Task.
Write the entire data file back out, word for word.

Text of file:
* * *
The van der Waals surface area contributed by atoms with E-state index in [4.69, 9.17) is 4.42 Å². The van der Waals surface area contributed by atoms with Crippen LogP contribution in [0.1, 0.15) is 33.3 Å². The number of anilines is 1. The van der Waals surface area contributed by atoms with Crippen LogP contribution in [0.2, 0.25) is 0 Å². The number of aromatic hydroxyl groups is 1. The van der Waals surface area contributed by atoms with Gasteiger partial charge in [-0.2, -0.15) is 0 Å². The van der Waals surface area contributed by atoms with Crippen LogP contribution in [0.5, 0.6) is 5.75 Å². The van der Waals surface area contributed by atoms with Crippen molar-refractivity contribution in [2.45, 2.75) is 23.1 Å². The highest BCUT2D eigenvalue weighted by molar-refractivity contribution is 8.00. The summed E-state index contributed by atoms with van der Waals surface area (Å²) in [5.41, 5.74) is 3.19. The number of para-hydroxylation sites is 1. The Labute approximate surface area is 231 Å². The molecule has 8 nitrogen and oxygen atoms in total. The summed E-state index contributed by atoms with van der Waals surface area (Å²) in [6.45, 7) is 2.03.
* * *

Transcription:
The van der Waals surface area contributed by atoms with E-state index in [4.69, 9.17) is 4.42 Å². The van der Waals surface area contributed by atoms with Crippen LogP contribution in [0.1, 0.15) is 33.3 Å². The number of anilines is 1. The van der Waals surface area contributed by atoms with Crippen LogP contribution in [0.2, 0.25) is 0 Å². The number of aromatic hydroxyl groups is 1. The van der Waals surface area contributed by atoms with Gasteiger partial charge in [-0.2, -0.15) is 0 Å². The van der Waals surface area contributed by atoms with Crippen LogP contribution in [0.5, 0.6) is 5.75 Å². The van der Waals surface area contributed by atoms with Crippen molar-refractivity contribution in [2.45, 2.75) is 23.1 Å². The highest BCUT2D eigenvalue weighted by molar-refractivity contribution is 8.00. The summed E-state index contributed by atoms with van der Waals surface area (Å²) in [5.41, 5.74) is 3.19. The number of para-hydroxylation sites is 1. The Labute approximate surface area is 231 Å². The molecule has 8 nitrogen and oxygen atoms in total. The summed E-state index contributed by atoms with van der Waals surface area (Å²) in [6.45, 7) is 2.03.